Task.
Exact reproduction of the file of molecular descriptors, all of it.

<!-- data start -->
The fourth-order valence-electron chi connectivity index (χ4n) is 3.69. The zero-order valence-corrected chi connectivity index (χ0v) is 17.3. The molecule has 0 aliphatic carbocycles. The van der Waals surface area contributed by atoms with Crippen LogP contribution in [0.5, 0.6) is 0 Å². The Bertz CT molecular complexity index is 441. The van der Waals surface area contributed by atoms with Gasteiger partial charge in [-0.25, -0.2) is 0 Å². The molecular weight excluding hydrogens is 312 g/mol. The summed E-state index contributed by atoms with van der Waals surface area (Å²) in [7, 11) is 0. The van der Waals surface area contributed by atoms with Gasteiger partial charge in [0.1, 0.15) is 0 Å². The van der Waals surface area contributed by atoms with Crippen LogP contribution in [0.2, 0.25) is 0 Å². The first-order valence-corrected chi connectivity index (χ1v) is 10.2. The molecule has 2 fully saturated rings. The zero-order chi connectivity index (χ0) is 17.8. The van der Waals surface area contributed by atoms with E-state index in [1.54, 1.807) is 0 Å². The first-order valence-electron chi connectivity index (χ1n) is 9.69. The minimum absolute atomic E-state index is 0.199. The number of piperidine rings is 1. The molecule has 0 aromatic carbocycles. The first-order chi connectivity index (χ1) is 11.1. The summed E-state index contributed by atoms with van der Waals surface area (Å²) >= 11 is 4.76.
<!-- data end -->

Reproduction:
The fourth-order valence-electron chi connectivity index (χ4n) is 3.69. The zero-order valence-corrected chi connectivity index (χ0v) is 17.3. The molecule has 0 aliphatic carbocycles. The van der Waals surface area contributed by atoms with Crippen LogP contribution in [0.5, 0.6) is 0 Å². The Bertz CT molecular complexity index is 441. The van der Waals surface area contributed by atoms with Gasteiger partial charge in [-0.25, -0.2) is 0 Å². The molecular weight excluding hydrogens is 312 g/mol. The summed E-state index contributed by atoms with van der Waals surface area (Å²) in [7, 11) is 0. The van der Waals surface area contributed by atoms with Gasteiger partial charge in [0.1, 0.15) is 0 Å². The van der Waals surface area contributed by atoms with Crippen LogP contribution in [0.2, 0.25) is 0 Å². The first-order valence-corrected chi connectivity index (χ1v) is 10.2. The molecule has 2 fully saturated rings. The zero-order chi connectivity index (χ0) is 17.8. The van der Waals surface area contributed by atoms with E-state index in [1.54, 1.807) is 0 Å². The first-order valence-electron chi connectivity index (χ1n) is 9.69. The minimum absolute atomic E-state index is 0.199. The number of piperidine rings is 1. The molecule has 0 aromatic carbocycles. The first-order chi connectivity index (χ1) is 11.1. The summed E-state index contributed by atoms with van der Waals surface area (Å²) >= 11 is 4.76.